ACI has conducted trials with deinking technologies. While ACI hasn’t yet ordered any, the company left space in its film line for the possible future installation of deinking equipment, he said.

ACI’s Flint plant already recycles post-consumer HDPE, PP, TPO and PC/ABS, but this will be the first time it has tackled films at that facility. The company also has another plant in Michigan, as well as recycling facilities in Columbus, Neb. and Liberty, S.C. The Liberty plant, which recycles production scrap, is the latest to open, having been announced only last year.

ACI is planning for a fairly aggressive ramp-up of the new Flint system, which is expected to start making pellets next month, he said. The company may be able to reach a production level of 24 million pounds a year after six months or so.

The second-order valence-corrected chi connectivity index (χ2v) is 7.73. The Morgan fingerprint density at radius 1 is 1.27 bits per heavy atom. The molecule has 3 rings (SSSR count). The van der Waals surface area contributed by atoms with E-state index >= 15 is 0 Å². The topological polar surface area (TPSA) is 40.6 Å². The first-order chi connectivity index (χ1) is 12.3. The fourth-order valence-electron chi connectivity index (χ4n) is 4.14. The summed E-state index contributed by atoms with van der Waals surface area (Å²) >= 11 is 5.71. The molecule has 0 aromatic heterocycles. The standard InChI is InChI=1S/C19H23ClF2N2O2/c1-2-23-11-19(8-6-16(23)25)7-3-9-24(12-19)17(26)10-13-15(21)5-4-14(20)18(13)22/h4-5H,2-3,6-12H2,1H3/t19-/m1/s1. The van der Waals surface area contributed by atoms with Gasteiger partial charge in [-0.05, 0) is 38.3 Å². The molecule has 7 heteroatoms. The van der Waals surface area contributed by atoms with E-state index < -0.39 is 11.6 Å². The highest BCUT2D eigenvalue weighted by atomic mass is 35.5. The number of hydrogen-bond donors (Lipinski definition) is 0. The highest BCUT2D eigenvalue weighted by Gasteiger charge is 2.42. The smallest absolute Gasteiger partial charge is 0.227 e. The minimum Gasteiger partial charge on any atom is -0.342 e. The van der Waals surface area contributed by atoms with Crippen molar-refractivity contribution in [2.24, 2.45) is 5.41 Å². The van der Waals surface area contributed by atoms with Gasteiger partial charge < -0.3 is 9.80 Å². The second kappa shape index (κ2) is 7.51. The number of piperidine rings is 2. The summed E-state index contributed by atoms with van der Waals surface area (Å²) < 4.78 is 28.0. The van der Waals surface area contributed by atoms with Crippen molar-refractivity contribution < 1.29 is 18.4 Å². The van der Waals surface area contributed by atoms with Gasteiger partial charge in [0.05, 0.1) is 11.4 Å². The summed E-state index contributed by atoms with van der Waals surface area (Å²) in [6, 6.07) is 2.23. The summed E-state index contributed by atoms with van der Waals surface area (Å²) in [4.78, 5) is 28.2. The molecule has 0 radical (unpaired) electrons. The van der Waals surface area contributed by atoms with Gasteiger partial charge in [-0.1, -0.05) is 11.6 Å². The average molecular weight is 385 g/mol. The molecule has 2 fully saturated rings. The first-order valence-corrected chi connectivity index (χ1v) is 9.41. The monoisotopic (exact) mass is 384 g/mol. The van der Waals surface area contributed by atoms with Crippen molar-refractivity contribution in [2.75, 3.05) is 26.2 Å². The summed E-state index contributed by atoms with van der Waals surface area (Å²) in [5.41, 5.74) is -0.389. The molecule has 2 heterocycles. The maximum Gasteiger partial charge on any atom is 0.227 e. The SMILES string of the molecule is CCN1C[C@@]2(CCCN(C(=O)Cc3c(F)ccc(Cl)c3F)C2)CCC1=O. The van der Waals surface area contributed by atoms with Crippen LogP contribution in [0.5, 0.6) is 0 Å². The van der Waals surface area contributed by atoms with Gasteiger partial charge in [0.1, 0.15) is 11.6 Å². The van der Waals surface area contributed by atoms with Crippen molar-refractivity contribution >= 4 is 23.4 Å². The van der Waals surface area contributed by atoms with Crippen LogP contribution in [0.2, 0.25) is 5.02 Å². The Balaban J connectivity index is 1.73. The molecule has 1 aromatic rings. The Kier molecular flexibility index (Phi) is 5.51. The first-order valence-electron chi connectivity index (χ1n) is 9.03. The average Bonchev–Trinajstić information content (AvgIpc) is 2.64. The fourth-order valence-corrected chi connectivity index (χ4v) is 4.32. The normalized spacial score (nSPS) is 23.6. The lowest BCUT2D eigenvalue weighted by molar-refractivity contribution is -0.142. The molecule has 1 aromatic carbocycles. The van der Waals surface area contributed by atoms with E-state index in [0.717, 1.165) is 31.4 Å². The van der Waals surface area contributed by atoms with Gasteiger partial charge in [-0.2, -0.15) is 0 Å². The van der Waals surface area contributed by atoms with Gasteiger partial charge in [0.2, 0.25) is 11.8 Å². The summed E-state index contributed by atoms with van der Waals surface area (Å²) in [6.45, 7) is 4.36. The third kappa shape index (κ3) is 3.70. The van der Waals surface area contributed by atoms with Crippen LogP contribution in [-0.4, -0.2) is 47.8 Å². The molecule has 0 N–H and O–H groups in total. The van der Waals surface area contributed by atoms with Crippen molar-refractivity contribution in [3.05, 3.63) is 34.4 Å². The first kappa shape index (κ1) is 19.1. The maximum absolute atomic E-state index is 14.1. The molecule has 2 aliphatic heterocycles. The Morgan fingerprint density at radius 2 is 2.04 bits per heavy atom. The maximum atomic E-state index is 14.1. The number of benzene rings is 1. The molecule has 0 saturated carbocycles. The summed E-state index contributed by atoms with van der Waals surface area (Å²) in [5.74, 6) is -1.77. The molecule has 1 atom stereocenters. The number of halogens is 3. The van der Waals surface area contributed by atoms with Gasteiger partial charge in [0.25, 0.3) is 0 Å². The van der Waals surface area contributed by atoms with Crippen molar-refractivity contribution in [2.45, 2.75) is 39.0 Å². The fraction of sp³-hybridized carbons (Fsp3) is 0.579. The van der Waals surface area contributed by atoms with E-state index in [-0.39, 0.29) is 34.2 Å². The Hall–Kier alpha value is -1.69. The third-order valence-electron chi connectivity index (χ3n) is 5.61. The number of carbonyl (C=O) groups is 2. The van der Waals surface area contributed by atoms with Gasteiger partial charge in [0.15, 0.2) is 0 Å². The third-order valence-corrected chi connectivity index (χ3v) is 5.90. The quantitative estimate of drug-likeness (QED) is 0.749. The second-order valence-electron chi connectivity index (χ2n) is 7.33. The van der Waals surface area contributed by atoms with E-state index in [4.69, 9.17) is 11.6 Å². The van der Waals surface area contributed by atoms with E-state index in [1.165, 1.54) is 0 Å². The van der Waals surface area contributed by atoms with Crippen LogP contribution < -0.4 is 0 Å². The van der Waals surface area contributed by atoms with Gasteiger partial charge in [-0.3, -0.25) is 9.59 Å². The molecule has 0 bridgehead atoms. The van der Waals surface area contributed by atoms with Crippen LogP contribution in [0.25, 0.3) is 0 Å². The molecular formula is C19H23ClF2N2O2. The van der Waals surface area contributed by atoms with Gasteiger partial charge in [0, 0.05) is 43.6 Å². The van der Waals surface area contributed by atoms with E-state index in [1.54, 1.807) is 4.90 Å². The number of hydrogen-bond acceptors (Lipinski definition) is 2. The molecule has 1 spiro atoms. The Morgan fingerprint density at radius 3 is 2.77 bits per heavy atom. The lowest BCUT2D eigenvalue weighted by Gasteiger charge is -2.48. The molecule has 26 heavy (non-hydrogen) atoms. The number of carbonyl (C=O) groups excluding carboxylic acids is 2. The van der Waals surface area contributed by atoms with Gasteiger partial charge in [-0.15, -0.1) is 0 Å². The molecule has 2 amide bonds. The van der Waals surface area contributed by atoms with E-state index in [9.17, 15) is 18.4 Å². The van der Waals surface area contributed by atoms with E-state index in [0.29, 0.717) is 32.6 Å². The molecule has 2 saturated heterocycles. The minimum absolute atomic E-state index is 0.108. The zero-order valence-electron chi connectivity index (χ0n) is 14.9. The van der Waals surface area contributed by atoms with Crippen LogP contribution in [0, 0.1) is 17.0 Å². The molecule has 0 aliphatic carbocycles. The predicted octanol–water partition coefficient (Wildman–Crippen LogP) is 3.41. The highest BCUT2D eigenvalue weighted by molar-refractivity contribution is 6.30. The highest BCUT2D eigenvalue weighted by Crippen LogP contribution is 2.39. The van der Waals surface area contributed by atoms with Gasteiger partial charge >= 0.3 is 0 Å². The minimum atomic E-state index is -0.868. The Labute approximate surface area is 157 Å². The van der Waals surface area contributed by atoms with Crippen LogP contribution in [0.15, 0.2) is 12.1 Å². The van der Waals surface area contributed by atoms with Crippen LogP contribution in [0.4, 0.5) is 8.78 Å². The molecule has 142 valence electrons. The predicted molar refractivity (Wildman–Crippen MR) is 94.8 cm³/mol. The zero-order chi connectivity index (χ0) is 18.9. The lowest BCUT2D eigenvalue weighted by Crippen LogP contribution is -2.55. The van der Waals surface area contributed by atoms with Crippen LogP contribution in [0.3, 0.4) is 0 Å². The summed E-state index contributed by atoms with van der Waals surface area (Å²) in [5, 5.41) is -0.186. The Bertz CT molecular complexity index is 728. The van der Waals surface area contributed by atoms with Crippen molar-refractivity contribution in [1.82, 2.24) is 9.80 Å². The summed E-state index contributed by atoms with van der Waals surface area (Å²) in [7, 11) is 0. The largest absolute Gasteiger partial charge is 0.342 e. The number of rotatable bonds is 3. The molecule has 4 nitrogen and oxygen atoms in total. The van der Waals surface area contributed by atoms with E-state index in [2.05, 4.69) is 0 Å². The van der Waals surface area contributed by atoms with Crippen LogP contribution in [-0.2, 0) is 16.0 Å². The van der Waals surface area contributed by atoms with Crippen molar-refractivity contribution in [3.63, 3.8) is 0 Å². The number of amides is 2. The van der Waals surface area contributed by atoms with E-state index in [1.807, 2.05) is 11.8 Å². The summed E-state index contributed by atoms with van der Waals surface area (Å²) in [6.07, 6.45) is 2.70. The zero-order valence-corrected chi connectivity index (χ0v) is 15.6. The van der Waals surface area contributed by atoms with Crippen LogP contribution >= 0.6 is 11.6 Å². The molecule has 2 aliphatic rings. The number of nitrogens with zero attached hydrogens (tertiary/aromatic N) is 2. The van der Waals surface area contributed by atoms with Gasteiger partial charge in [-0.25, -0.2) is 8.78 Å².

ACI has already hired and trained enough employees to staff the plant 24 hours a day, five days a week. After ACI adds a weekend shift, staff will be able to run the film line 24 hours a day, seven days a week.

Speeding up sortation with AI

The busiest container redemption center in Oregon recently got an upgrade, delivering the Oregon Beverage Recycling Cooperative’s neural network technology to a consumer-facing location for the first time.

The Glisan BottleDrop Redemption Center in Portland, Ore. moved into a new standalone building in early November 2022 after two years of work, leaving behind long lines at reverse vending machines (RVMs) and introducing an on-site mini-materials recovery facility model powered by artificial intelligence.